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Keynote and Expert pitches


Ronald Beghetto

Prof. Ronald Beghetto, Universtity of Connecticut

Unfreezing Creativity: Toward a More Dynamic Approach to Understanding Creativity in Classrooms
How might researchers move away from the typical, static approaches for conceptualizing and studying creativity in classrooms?  Why might it be beneficial (and even necessary) to approach creative thought and action more dynamically? What are the methodological challenges, opportunities, and implications of approaching creative thought and action from a more dynamic perspective?  The purpose of this interactive talk is to explore these and related questions. Emerging examples, provocations, and considerations will be offered in an effort to induce dialogue, productive debate, and new directions in theory, research, and practice.


Pieter Fannes

Drs. Pieter Fannes
, University of Leuven

The domesticated imagination
The literature on creativity often starts out from anxiety – about the decline of creativity, but also, more surprisingly, about the imagination itself. Based on educational sources from  the late 19th century until today, I will argue that the emergence of creativity as an educational goal is inextricably linked to these fears. The history of creativity should be understood as a process of “domestication” rather than as one of “liberation”.


Prof. Evelyn Kroesbergen, Radboud University

Creativity and executive functions: Friends or enemies?
Executive functions, including focused attention and goal-directed behaviour, have been found to be good predictors of academic abilities. However, the smartest children often show high levels of creativity, which requires distributed attention and divergent thinking. This raises the question how creativity and executive functions interact during academic tasks.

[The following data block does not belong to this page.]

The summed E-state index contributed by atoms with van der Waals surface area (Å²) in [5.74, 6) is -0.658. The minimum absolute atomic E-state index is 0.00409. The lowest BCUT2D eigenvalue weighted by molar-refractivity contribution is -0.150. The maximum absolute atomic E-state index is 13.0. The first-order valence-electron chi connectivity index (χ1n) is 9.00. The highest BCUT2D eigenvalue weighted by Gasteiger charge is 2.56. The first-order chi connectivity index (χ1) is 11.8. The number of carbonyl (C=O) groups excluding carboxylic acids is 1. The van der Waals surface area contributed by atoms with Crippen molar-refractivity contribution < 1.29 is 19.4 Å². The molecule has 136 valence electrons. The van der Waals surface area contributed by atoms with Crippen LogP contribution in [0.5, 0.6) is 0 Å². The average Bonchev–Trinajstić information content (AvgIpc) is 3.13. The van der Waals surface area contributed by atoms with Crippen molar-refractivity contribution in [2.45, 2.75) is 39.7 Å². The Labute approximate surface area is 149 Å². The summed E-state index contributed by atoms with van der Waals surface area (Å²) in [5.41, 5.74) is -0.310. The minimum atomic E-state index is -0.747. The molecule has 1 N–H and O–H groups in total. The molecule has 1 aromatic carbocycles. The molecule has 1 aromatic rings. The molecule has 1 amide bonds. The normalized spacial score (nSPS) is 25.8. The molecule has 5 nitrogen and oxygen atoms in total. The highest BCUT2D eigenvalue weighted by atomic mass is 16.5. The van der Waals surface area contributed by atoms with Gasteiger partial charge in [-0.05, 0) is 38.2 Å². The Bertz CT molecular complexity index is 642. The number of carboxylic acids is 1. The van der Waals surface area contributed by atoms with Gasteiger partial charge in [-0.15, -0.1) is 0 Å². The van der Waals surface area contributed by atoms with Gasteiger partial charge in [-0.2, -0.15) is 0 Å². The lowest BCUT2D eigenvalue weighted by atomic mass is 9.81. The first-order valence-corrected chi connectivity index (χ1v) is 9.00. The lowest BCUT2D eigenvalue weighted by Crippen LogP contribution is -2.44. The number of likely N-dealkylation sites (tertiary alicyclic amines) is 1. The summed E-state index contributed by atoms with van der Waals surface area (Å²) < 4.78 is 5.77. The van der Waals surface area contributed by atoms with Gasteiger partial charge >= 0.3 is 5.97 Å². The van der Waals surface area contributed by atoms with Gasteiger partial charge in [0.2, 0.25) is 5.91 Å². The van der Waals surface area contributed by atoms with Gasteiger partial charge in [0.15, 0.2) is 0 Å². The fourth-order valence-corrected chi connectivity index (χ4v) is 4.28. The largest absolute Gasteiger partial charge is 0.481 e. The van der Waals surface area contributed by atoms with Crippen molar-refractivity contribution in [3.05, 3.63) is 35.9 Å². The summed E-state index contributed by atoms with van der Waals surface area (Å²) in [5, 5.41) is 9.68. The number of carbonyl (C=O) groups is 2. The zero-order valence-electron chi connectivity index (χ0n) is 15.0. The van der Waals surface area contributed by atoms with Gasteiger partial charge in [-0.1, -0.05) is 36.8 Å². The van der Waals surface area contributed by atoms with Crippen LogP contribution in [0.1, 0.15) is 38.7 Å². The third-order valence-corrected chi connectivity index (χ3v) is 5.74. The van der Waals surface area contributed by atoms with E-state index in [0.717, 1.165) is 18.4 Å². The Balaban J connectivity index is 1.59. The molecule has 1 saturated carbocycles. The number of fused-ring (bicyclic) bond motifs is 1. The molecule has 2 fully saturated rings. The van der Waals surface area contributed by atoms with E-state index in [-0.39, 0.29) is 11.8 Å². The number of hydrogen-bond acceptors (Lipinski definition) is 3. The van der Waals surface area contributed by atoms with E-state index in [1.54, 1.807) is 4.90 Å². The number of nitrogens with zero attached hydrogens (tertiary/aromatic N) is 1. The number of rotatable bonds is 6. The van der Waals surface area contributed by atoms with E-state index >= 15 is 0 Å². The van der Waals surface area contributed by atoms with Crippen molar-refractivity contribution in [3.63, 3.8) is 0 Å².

Drs. Bart Vranckx, University of Leuven

The history of creativity in education as a history of the present: Not all that glitters is gold
Very few concepts have gotten such a positive press as creativity. It is mostly seen as a given; a timeless, universal and “natural” concept. By looking at the conditions that made it possible for creativity to arise as an independent educational concept, this view will be problematized and historicized through a genealogical approach (Foucault).

Ronald Beghetto

Prof. Ronald Beghetto, Universtity of Connecticut

From product to process: Documenting the messiness of creative work in schools and classrooms
This brief pitch will highlight the importance of revealing the behind-the-scenes messiness of creative endeavors.  An argument will be made for helping young people become better acquainted with the to-be-determined process in their own and other’s creative endeavors.

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